Tone and content: e.g. "I understand you missed the last tutorial and we're concerned: I wonder if there is anything we could do to help?" (as opposed to "What is your excuse for missing it?"). Or actually: "One of your instructors is concerned about your absences from his class at such an early time in the semester. Understand that instructors have different criteria for what they deem excessive, which might be far different from your own ideas. I tell you this only to notify you that your instructors do in fact notice when you attend or fail to attend their classes. If you are in need of any type of assistance, whether it be academic or personal, please feel free to contact an advisor in the Academic Support Center located at 22 Road Street (123 4567) or the staff at the University Counseling Center at the V.B. Harrison Building (123 4567). Information regarding Academic Probation, Dismissal and Suspension can be found at in the Undergraduate Catalogue."

In the first trial, about 40% of the class qualified by their absences for the intervention. Of these 87% of those getting the intervention got grade C or better, while only 55% of the control group did. In the second trial (with no control group) only 58% got a C or better: as if there were no effect. In the third trial, 70% got C or better. However that was in the second semester, when perhaps most of the dropouts had already occurred and the remaining students were much less likely to fail. Differences between the definite success of the first trial, and the possible failure of the others include:

My unsuccessful attempt to replicate it

An attempt was made to replicate the Mississippi study at the University of Glasgow in 2003-4 for students taking the first semester, first year psychology course (a class of about 600 students altogether). (Jennifer B. Hume (2004) "Can a single telephone call prevent a student from dropping out?".) The trigger criterion was missing two consecutive tutorials. Those meeting the trigger were then randomly assigned to receive either an email or else a phone call. No differences were found in dropout or exam grades at the end of the semester between the groups. Dropout was defined as either withdrawal, or credit refused for failing to complete work e.g. non-attendance at the exam.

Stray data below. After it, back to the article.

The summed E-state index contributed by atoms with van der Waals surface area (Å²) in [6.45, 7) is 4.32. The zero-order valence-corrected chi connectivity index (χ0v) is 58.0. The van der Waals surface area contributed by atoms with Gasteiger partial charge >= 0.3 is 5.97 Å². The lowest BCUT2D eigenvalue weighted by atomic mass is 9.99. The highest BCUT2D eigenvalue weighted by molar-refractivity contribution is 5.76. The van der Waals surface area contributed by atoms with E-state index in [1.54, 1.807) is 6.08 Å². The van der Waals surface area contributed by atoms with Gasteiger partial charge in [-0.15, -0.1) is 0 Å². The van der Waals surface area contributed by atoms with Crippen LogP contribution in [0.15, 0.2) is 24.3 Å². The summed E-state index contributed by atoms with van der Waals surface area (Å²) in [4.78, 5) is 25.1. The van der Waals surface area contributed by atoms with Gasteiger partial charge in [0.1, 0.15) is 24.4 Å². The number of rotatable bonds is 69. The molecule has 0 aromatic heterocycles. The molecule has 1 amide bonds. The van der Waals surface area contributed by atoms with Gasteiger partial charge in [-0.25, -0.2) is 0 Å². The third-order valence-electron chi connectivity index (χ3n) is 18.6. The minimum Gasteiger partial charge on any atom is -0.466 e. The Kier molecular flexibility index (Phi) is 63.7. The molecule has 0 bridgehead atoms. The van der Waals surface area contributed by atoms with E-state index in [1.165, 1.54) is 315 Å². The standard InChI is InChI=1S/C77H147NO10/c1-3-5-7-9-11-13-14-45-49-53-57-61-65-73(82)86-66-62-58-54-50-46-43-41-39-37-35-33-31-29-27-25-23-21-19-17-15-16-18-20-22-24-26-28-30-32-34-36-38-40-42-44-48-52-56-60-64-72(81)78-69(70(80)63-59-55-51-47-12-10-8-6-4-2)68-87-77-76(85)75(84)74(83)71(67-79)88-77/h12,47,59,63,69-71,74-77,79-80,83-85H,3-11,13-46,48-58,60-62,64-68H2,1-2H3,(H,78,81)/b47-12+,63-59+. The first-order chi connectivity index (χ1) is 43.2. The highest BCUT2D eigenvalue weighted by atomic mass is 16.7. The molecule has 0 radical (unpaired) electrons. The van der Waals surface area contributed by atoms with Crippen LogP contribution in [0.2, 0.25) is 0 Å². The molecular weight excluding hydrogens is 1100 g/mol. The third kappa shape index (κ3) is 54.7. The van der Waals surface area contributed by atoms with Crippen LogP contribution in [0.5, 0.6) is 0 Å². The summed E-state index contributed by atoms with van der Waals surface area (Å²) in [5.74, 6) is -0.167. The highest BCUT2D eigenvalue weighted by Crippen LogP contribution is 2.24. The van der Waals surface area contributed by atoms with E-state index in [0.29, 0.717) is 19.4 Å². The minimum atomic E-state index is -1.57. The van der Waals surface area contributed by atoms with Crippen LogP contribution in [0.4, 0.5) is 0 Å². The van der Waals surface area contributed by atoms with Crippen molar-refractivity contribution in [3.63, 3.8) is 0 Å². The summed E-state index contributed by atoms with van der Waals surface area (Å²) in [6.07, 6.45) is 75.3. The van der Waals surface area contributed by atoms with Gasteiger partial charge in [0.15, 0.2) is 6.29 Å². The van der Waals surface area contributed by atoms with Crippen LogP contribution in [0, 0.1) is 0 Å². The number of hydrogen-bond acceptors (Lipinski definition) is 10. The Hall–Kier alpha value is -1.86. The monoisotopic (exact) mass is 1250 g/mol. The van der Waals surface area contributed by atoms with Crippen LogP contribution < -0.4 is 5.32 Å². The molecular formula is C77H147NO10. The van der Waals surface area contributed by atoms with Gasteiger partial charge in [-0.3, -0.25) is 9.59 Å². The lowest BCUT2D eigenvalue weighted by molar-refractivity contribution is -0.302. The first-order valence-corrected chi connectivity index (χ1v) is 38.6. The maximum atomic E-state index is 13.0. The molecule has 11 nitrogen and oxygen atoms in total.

There were big differences in the effectiveness of the two methods in reaching the students and gaining an acknowledgement. There was no sign (in an extensive survey) of any problems in the phone calls being seen as intrusive or unwelcome.

Email group Telephone group
Total no. of students meeting the "trigger" 30 30
No. of students who were definitely reached 5 20
Of these, no. who had already dropped out 2 5
Total no. of dropouts by end of semester 17 17

It seems to me there are 3 conclusions we may draw from this.

The successful Open University study